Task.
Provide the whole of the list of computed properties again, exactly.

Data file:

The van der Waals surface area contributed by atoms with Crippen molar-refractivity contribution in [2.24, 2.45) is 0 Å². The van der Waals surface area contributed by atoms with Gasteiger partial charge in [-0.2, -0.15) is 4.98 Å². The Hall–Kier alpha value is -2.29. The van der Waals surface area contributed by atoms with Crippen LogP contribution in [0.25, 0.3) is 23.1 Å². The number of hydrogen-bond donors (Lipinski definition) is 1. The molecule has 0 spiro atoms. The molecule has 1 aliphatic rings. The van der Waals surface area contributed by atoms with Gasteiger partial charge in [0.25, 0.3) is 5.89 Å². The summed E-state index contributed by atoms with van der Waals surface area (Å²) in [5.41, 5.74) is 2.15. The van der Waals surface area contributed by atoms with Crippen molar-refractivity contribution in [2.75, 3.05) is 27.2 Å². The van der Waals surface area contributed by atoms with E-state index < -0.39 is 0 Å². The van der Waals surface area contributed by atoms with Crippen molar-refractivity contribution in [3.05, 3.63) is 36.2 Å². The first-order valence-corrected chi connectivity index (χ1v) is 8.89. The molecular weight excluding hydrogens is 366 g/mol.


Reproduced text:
The van der Waals surface area contributed by atoms with Crippen molar-refractivity contribution in [2.24, 2.45) is 0 Å². The van der Waals surface area contributed by atoms with Gasteiger partial charge in [-0.2, -0.15) is 4.98 Å². The Hall–Kier alpha value is -2.29. The van der Waals surface area contributed by atoms with Crippen LogP contribution in [0.25, 0.3) is 23.1 Å². The number of hydrogen-bond donors (Lipinski definition) is 1. The molecule has 0 spiro atoms. The molecule has 1 aliphatic rings. The van der Waals surface area contributed by atoms with Gasteiger partial charge in [0.25, 0.3) is 5.89 Å². The summed E-state index contributed by atoms with van der Waals surface area (Å²) in [5.41, 5.74) is 2.15. The van der Waals surface area contributed by atoms with Crippen molar-refractivity contribution in [2.75, 3.05) is 27.2 Å². The van der Waals surface area contributed by atoms with E-state index < -0.39 is 0 Å². The van der Waals surface area contributed by atoms with Crippen molar-refractivity contribution in [3.05, 3.63) is 36.2 Å². The first-order valence-corrected chi connectivity index (χ1v) is 8.89. The molecular weight excluding hydrogens is 366 g/mol.